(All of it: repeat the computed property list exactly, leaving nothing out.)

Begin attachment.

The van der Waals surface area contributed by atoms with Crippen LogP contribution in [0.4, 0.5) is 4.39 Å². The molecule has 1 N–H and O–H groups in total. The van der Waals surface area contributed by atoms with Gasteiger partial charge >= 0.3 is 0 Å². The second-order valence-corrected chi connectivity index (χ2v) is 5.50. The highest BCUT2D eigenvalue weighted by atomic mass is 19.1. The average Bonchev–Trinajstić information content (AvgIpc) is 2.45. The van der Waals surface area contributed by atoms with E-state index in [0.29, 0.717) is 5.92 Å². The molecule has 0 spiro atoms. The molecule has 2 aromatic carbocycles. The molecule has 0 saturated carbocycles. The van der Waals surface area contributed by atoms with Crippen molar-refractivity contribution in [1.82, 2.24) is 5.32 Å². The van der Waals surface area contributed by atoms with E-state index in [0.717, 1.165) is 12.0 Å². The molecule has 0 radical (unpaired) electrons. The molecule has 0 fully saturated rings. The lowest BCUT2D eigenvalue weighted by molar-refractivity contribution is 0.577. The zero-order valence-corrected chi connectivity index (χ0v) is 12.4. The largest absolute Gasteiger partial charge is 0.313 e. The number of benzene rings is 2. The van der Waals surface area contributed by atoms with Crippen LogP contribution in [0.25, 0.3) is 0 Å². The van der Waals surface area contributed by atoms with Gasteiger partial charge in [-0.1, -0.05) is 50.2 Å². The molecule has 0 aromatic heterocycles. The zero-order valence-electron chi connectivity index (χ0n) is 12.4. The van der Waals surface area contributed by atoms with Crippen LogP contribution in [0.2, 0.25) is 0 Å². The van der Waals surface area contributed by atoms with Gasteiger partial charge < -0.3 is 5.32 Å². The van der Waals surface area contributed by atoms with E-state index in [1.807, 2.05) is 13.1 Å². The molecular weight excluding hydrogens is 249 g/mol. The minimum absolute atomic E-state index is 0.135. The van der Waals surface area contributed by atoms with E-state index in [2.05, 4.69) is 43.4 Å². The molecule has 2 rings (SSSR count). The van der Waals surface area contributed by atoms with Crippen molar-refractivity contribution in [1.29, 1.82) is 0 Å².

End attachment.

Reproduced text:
The van der Waals surface area contributed by atoms with Crippen LogP contribution in [0.4, 0.5) is 4.39 Å². The molecule has 1 N–H and O–H groups in total. The van der Waals surface area contributed by atoms with Gasteiger partial charge >= 0.3 is 0 Å². The second-order valence-corrected chi connectivity index (χ2v) is 5.50. The highest BCUT2D eigenvalue weighted by atomic mass is 19.1. The average Bonchev–Trinajstić information content (AvgIpc) is 2.45. The van der Waals surface area contributed by atoms with E-state index in [0.29, 0.717) is 5.92 Å². The molecule has 0 spiro atoms. The molecule has 2 aromatic carbocycles. The molecule has 0 saturated carbocycles. The van der Waals surface area contributed by atoms with Crippen molar-refractivity contribution in [1.82, 2.24) is 5.32 Å². The van der Waals surface area contributed by atoms with E-state index in [0.717, 1.165) is 12.0 Å². The molecule has 0 radical (unpaired) electrons. The molecule has 0 fully saturated rings. The lowest BCUT2D eigenvalue weighted by molar-refractivity contribution is 0.577. The zero-order valence-corrected chi connectivity index (χ0v) is 12.4. The largest absolute Gasteiger partial charge is 0.313 e. The number of benzene rings is 2. The van der Waals surface area contributed by atoms with Crippen LogP contribution in [0.25, 0.3) is 0 Å². The van der Waals surface area contributed by atoms with Gasteiger partial charge in [-0.1, -0.05) is 50.2 Å². The molecule has 0 aromatic heterocycles. The zero-order valence-electron chi connectivity index (χ0n) is 12.4. The van der Waals surface area contributed by atoms with Crippen LogP contribution in [0.2, 0.25) is 0 Å². The van der Waals surface area contributed by atoms with Gasteiger partial charge < -0.3 is 5.32 Å². The van der Waals surface area contributed by atoms with E-state index in [1.807, 2.05) is 13.1 Å². The molecular weight excluding hydrogens is 249 g/mol. The minimum absolute atomic E-state index is 0.135. The van der Waals surface area contributed by atoms with E-state index in [2.05, 4.69) is 43.4 Å². The molecule has 2 rings (SSSR count). The van der Waals surface area contributed by atoms with Crippen molar-refractivity contribution in [1.29, 1.82) is 0 Å².